Affects up to 1% of patients on oral anticoagulation per year, and is the most feared and devastating complication of this treatment. After such an event, it is unclear whether anticoagulant therapy should be resumed. Such a decision hinges upon the assessment of the competing risks of haematoma growth or recurrent ICH and thromboembolic events. ICH location and the risk for ischaemic cerebrovascular event seem to be the key factors that lead to risk/benefit balance of restarting anticoagulation after ICH.
Anticoagulation associated intracranial hemorrhage (ICH).
Fernando et al. retrospectively analyzed a prospectively collected registry (2011-2016) and included consecutive adult patients from 2 hospitals admitted to ICU with intracranial hemorrhage. Patients were categorized on the basis of preadmission oral antiplatelet use. They excluded patients with preadmission anticoagulant use. The primary outcome was in-hospital mortality and was analyzed using a multivariable logistic regression model. Contributors to total hospital costs were analyzed using a generalized linear model with log link and gamma distribution.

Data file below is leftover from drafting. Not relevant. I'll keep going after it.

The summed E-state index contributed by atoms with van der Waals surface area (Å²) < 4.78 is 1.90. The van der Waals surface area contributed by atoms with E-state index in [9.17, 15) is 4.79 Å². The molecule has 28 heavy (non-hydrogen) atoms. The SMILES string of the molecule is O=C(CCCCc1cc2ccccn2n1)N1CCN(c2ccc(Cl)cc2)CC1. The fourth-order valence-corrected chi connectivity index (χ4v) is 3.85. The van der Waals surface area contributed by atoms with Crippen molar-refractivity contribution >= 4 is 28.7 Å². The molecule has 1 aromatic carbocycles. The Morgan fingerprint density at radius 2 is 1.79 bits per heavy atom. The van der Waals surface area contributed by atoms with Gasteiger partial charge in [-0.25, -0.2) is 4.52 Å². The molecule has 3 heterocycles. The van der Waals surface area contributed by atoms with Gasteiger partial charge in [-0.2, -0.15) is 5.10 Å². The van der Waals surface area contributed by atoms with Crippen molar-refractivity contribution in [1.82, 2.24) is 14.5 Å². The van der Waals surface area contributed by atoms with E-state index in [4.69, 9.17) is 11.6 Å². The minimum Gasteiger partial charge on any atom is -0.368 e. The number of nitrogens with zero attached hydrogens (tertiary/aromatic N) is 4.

Of 720 included patients with intracranial hemorrhage, 107 (14.9%) had been using an oral antiplatelet agent at the time of ICU admission. Oral antiplatelet use was not associated with in-hospital mortality (adjusted odds ratio: 1.31 [95% confidence interval [CI]: 0.93-2.22]). Evaluation of total costs also revealed no association with oral antiplatelet use (adjusted ratio of means [aROM]: 0.92 [95% CI: 0.82-1.02, P = .10]). Total cost among patients with intracranial hemorrhage was driven by illness severity (aROM: 1.96 [95% CI: 1.94-1.98], P < .001), increasing ICU length of stay (aROM: 1.05 [95% CI: 1.05-1.06], P < .001), and use of invasive mechanical ventilation (aROM: 1.76 [95% CI: 1.68-1.86], P < .001).
Among ICU patients admitted with intracranial hemorrhage, preadmission oral antiplatelet use was not associated with increased in-hospital mortality or hospital costs. These findings have important prognostic implications for clinicians who care for patients with intracranial hemorrhage 1)